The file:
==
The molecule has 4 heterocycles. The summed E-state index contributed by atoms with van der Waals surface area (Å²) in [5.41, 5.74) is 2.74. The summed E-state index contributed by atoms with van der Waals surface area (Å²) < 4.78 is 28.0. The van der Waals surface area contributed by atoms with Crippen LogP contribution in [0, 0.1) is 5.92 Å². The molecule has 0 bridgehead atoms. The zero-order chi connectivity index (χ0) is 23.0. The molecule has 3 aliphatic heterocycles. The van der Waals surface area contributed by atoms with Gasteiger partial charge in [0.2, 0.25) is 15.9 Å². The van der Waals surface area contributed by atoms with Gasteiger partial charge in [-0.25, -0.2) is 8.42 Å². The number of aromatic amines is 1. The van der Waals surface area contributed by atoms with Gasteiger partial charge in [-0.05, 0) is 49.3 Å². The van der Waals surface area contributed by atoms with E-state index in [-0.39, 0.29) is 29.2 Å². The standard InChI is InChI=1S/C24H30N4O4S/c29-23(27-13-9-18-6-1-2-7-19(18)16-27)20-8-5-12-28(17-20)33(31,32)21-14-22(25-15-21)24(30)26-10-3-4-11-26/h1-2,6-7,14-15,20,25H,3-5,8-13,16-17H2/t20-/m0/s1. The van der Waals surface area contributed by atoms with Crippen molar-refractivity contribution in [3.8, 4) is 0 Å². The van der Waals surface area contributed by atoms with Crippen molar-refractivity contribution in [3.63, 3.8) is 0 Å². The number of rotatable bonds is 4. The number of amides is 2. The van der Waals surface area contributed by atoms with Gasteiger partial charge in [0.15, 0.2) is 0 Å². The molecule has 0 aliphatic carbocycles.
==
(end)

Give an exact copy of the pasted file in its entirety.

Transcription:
The molecule has 4 heterocycles. The summed E-state index contributed by atoms with van der Waals surface area (Å²) in [5.41, 5.74) is 2.74. The summed E-state index contributed by atoms with van der Waals surface area (Å²) < 4.78 is 28.0. The van der Waals surface area contributed by atoms with Crippen LogP contribution in [0, 0.1) is 5.92 Å². The molecule has 0 bridgehead atoms. The zero-order chi connectivity index (χ0) is 23.0. The molecule has 3 aliphatic heterocycles. The van der Waals surface area contributed by atoms with Gasteiger partial charge in [0.2, 0.25) is 15.9 Å². The van der Waals surface area contributed by atoms with Gasteiger partial charge in [-0.25, -0.2) is 8.42 Å². The number of aromatic amines is 1. The van der Waals surface area contributed by atoms with Gasteiger partial charge in [-0.05, 0) is 49.3 Å². The van der Waals surface area contributed by atoms with E-state index in [-0.39, 0.29) is 29.2 Å². The standard InChI is InChI=1S/C24H30N4O4S/c29-23(27-13-9-18-6-1-2-7-19(18)16-27)20-8-5-12-28(17-20)33(31,32)21-14-22(25-15-21)24(30)26-10-3-4-11-26/h1-2,6-7,14-15,20,25H,3-5,8-13,16-17H2/t20-/m0/s1. The van der Waals surface area contributed by atoms with Crippen molar-refractivity contribution in [3.8, 4) is 0 Å². The van der Waals surface area contributed by atoms with Crippen molar-refractivity contribution in [3.63, 3.8) is 0 Å². The number of rotatable bonds is 4. The number of amides is 2. The van der Waals surface area contributed by atoms with Gasteiger partial charge in [0.15, 0.2) is 0 Å². The molecule has 0 aliphatic carbocycles.